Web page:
The United States on Thursday placed punishing economic sanctions on 17 Saudis allegedly involved in the murder of journalist Jamal Khashoggi, including top aides of Crown Prince Mohammed bin Salman. 

The sanctions were declared after Riyadh’s public prosecutor announced that five officials face a possible death sentence in the case but exculpated the prince.

“The Saudi officials we are sanctioning were involved in the abhorrent killing of Jamal Khashoggi. These individuals who targeted and brutally killed a journalist who resided and worked in the United States must face consequences for their actions,” said Treasury Secretary Steven Mnuchin.

The sanctions came amid widespread anger among Saudi allies over the killing and dismemberment of Khashoggi on October 2 in the Saudi consulate in Istanbul, Turkey.

Khashoggi, 59, was a veteran Saudi journalist who wrote for the Washington Post and other international media. He had become one of the leading public critics of Prince Mohammed, whose father is the Saudi king.

The 17 included Saud Al-Qahtani and Maher Mutreb, key aides of the powerful prince, and Mohammed Alotaibi, who was the consul general in the Istanbul consulate when Khashoggi was murdered.

The US Treasury said Qahtani, Prince Mohammed’s long-time right-hand man, “was part of the planning and execution of the operation” to kill Khashoggi.

But it did not point any fingers at Prince Mohammed, who the Saudi government has insisted did not order the killing.

The sanctions, which fall under the US Global Magnitsky Human Rights Accountability Act, freeze any assets those blacklisted have under US jurisdiction and forbid Americans and US companies from doing business with them.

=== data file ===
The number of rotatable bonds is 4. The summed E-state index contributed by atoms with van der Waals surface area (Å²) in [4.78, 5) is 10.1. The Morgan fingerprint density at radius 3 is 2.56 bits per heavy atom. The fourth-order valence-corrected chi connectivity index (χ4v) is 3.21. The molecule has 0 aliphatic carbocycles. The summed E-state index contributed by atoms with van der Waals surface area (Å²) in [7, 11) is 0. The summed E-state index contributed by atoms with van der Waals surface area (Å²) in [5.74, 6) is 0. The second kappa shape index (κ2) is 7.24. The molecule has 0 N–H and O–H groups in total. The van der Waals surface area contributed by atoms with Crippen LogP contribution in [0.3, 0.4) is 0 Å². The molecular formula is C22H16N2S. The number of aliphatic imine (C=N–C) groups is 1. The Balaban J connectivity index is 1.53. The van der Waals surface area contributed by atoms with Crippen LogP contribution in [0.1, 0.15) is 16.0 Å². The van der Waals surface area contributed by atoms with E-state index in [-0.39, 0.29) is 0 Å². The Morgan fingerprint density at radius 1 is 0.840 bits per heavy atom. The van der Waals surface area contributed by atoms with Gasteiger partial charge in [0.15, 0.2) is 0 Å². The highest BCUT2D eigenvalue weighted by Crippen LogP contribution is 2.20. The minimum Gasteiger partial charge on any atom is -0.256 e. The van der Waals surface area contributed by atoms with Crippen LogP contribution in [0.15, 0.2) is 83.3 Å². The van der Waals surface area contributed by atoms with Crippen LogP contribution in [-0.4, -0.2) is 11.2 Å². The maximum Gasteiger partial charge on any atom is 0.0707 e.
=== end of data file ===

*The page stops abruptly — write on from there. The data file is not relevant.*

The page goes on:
Under heavy pressure from the United States, Britain, France and Turkey, Riyadh has admitted that Khashoggi was murdered in the consulate and said it would punish those involved.

Earlier Thursday the state prosecutor’s office announced that 21 individuals had been taken into custody and charges set against 11 of them.

Five of them face possible execution for the murder, according to the prosecutor.

Mnuchin said Washington would persist in pressuring Riyadh for justice in the case.

“The United States continues to diligently work to ascertain all of the facts and will hold accountable each of those we find responsible in order to achieve justice for Khashoggi’s fiancée, children, and the family he leaves behind,” he said in a statement.

“The Government of Saudi Arabia must take appropriate steps to end any targeting of political dissidents or journalists.”

AFP

Saudi Refuses Inquiry Into Khashoggi Murder

Khashoggi Killers 'Will Be Prosecuted In Saudi Arabia' - Govt
Jamal Khashoggi/AFP

 

Saudi Arabia’s foreign minister on Thursday rejected Turkey’s demand for an international inquiry into the murder of journalist Jamal Khashoggi in his country’s consulate in Istanbul. 

Adel al-Jubeir said Riyadh had its own “investigative body” and would “reject” an independent investigation into the killing of Khashoggi who had been “heavily drugged” before being dismembered.

AFP